The programme closes as it opens, with In the Beginning, in this case, Copland’s a cappella setting of what at first sight would seem to be a most intractable text, the first chapter and seven verses of the second chapter of the Book of Genesis. This ambitious piece, the longest on the disc, does not give up its secrets easily, but attentive and repeated listening reveals the subtlety with which the composer illustrates the different events of the story. The world, according to Genesis, was made in six days, and the exultant culmination of that work, and of Copland’s too, is the creation of mankind. The role of narrator throughout, in particular intoning the words of God, is taken by a solo mezzo-soprano. Beth Mackay is outstanding here, as are those other choir members who take smaller solo parts in earlier works.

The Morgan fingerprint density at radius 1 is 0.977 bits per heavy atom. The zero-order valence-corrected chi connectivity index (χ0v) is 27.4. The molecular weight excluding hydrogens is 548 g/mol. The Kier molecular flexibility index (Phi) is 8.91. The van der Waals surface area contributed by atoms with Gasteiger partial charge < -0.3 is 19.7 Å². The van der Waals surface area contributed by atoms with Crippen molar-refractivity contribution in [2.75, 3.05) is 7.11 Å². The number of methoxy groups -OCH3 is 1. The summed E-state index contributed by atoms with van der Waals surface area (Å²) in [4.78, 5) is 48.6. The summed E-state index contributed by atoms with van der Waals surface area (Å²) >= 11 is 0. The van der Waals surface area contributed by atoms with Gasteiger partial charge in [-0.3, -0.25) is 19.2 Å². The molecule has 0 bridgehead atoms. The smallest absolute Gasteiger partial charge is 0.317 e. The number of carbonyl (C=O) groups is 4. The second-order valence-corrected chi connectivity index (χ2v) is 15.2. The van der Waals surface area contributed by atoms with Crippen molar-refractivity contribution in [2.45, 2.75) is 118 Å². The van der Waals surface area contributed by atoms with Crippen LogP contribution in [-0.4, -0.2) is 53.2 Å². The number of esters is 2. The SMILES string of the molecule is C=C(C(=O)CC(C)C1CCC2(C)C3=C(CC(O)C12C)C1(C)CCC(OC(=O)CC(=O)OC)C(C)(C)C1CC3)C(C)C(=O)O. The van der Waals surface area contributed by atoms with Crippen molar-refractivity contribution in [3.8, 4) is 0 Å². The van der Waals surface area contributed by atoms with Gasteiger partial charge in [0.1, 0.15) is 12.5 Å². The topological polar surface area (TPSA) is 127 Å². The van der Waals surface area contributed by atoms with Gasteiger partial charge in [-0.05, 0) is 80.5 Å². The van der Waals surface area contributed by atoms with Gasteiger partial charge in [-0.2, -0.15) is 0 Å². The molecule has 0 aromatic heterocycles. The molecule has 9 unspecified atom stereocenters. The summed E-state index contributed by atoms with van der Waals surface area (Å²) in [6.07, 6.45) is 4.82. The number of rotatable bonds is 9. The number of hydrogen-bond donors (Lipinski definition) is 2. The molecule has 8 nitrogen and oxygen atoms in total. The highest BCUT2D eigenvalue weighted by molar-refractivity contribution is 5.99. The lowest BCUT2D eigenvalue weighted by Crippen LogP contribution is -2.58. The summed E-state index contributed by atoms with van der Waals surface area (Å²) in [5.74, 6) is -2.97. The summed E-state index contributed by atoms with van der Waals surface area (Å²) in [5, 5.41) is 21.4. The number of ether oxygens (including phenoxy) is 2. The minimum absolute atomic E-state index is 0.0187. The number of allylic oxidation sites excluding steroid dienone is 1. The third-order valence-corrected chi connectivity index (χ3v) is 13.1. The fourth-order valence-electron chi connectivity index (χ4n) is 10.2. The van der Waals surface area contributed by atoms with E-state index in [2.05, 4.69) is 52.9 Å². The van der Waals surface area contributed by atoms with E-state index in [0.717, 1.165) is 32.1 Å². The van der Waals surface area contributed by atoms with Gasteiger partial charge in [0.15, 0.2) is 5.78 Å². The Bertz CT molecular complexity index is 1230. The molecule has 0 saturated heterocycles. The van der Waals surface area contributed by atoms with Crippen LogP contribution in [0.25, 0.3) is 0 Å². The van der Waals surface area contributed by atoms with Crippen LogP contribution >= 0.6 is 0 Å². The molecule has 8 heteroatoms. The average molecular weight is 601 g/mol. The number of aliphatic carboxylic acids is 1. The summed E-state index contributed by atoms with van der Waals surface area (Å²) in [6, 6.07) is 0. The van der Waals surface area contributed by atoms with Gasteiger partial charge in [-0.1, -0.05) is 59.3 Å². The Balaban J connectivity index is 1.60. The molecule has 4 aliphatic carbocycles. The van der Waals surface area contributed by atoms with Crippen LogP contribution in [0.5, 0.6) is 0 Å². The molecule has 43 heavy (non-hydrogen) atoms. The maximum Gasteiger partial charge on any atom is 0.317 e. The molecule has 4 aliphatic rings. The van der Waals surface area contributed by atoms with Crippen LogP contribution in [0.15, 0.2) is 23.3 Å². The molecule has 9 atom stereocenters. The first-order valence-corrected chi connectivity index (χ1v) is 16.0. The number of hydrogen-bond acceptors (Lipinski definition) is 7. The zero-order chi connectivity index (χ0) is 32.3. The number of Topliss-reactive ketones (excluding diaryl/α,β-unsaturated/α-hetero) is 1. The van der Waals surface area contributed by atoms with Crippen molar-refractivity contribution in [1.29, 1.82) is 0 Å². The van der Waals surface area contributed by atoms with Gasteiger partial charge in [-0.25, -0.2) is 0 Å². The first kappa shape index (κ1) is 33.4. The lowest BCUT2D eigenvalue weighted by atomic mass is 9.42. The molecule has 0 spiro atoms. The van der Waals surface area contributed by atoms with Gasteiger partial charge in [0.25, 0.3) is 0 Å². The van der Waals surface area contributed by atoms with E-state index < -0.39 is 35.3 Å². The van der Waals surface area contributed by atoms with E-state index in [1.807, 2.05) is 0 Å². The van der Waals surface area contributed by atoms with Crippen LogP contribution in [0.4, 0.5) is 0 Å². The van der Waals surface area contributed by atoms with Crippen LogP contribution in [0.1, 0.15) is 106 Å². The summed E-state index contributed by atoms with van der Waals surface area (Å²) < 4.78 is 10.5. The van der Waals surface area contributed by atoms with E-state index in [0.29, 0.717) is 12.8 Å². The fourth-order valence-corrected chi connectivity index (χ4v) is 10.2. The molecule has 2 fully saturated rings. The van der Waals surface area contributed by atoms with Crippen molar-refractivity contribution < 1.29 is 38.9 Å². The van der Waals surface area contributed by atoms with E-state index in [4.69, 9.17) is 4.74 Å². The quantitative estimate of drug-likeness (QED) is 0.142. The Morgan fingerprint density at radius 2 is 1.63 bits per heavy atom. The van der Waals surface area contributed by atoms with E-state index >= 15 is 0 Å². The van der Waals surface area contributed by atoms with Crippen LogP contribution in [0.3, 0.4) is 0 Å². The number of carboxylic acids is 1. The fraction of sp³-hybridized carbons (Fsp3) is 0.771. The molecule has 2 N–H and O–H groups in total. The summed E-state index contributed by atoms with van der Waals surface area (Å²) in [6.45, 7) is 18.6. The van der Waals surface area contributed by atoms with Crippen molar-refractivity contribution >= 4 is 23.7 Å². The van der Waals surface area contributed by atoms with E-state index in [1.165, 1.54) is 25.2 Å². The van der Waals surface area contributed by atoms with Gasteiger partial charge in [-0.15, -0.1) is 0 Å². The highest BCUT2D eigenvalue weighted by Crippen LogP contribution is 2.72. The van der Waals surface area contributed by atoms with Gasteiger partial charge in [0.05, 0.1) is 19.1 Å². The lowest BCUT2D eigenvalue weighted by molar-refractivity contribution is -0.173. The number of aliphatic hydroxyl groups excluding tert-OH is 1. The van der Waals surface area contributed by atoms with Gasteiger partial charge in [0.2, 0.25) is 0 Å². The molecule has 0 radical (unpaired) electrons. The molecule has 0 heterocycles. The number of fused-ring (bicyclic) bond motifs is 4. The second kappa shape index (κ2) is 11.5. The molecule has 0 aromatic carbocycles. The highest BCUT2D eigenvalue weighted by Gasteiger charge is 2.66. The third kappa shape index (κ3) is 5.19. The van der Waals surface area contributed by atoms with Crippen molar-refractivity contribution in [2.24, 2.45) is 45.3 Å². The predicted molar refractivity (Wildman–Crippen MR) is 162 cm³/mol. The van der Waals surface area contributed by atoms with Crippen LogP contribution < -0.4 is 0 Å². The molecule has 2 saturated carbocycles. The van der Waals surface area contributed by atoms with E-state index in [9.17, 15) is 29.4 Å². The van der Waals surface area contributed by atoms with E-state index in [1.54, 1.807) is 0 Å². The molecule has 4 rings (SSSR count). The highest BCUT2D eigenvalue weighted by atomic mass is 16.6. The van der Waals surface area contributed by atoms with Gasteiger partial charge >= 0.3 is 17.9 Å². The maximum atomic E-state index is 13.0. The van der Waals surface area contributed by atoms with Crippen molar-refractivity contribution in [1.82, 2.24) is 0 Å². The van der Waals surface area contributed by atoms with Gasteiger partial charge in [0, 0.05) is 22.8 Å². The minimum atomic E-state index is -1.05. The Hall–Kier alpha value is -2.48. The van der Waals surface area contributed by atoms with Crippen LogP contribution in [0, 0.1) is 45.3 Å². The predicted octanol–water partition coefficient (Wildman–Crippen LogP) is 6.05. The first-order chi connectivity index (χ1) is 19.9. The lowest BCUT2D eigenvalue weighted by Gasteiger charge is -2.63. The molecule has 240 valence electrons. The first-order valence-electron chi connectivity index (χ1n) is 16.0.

This disc marks the wider launch of a new choral venture that is bound to endure. These young singers offer a most satisfying musical experience, singing with admirable weight of sound, impeccable tuning and fine, clear diction. Only very occasionally, in certain high-lying phrases, does one have the feeling that perfection in terms of homogeneity of tone is still to be achieved. All sung texts are given, the Latin translated into English, and three people are named as responsible for the excellent booklet notes. The recording is beautiful, and the very attractive presentation of the disc is the last detail that makes this a very desirable issue indeed.

William Hedley